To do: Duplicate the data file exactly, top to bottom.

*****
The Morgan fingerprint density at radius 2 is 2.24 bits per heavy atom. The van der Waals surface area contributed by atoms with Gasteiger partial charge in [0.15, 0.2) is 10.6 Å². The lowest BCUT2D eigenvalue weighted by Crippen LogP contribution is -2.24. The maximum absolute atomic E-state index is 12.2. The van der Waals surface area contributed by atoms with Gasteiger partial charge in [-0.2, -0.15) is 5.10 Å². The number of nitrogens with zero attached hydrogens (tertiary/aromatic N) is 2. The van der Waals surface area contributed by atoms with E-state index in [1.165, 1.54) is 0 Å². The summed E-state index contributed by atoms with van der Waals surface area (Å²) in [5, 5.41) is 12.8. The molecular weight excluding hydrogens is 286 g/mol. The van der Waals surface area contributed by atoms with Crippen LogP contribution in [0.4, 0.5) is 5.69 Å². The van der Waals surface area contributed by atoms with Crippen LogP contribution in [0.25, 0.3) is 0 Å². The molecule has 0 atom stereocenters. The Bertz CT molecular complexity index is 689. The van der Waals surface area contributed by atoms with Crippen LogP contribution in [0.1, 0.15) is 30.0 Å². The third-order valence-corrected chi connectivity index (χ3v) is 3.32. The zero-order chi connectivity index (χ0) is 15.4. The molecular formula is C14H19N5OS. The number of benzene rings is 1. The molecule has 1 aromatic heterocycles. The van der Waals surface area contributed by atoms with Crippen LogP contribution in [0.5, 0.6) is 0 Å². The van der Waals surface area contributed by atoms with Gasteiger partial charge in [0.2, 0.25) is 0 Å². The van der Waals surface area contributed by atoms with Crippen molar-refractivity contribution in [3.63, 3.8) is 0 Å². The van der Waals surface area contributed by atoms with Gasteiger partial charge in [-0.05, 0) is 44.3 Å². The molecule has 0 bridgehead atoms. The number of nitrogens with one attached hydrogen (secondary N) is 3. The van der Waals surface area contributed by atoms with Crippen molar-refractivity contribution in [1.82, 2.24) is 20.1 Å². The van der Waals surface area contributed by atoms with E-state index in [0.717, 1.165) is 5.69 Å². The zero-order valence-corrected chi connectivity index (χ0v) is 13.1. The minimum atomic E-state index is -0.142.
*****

The Morgan fingerprint density at radius 2 is 2.24 bits per heavy atom. The van der Waals surface area contributed by atoms with Gasteiger partial charge in [0.15, 0.2) is 10.6 Å². The lowest BCUT2D eigenvalue weighted by Crippen LogP contribution is -2.24. The maximum absolute atomic E-state index is 12.2. The van der Waals surface area contributed by atoms with Gasteiger partial charge in [-0.2, -0.15) is 5.10 Å². The number of nitrogens with zero attached hydrogens (tertiary/aromatic N) is 2. The van der Waals surface area contributed by atoms with E-state index in [1.165, 1.54) is 0 Å². The summed E-state index contributed by atoms with van der Waals surface area (Å²) in [5, 5.41) is 12.8. The molecular weight excluding hydrogens is 286 g/mol. The van der Waals surface area contributed by atoms with Crippen LogP contribution in [0.4, 0.5) is 5.69 Å². The van der Waals surface area contributed by atoms with Crippen LogP contribution in [0.25, 0.3) is 0 Å². The molecule has 0 atom stereocenters. The Bertz CT molecular complexity index is 689. The van der Waals surface area contributed by atoms with Crippen LogP contribution in [0.1, 0.15) is 30.0 Å². The third-order valence-corrected chi connectivity index (χ3v) is 3.32. The zero-order chi connectivity index (χ0) is 15.4. The molecular formula is C14H19N5OS. The number of benzene rings is 1. The molecule has 1 aromatic heterocycles. The van der Waals surface area contributed by atoms with Crippen LogP contribution in [0.5, 0.6) is 0 Å². The van der Waals surface area contributed by atoms with Gasteiger partial charge in [0.2, 0.25) is 0 Å². The van der Waals surface area contributed by atoms with Crippen molar-refractivity contribution in [3.63, 3.8) is 0 Å². The van der Waals surface area contributed by atoms with Gasteiger partial charge in [-0.05, 0) is 44.3 Å². The molecule has 0 bridgehead atoms. The number of nitrogens with one attached hydrogen (secondary N) is 3. The van der Waals surface area contributed by atoms with Crippen molar-refractivity contribution in [1.82, 2.24) is 20.1 Å². The van der Waals surface area contributed by atoms with E-state index in [0.717, 1.165) is 5.69 Å². The zero-order valence-corrected chi connectivity index (χ0v) is 13.1. The minimum atomic E-state index is -0.142.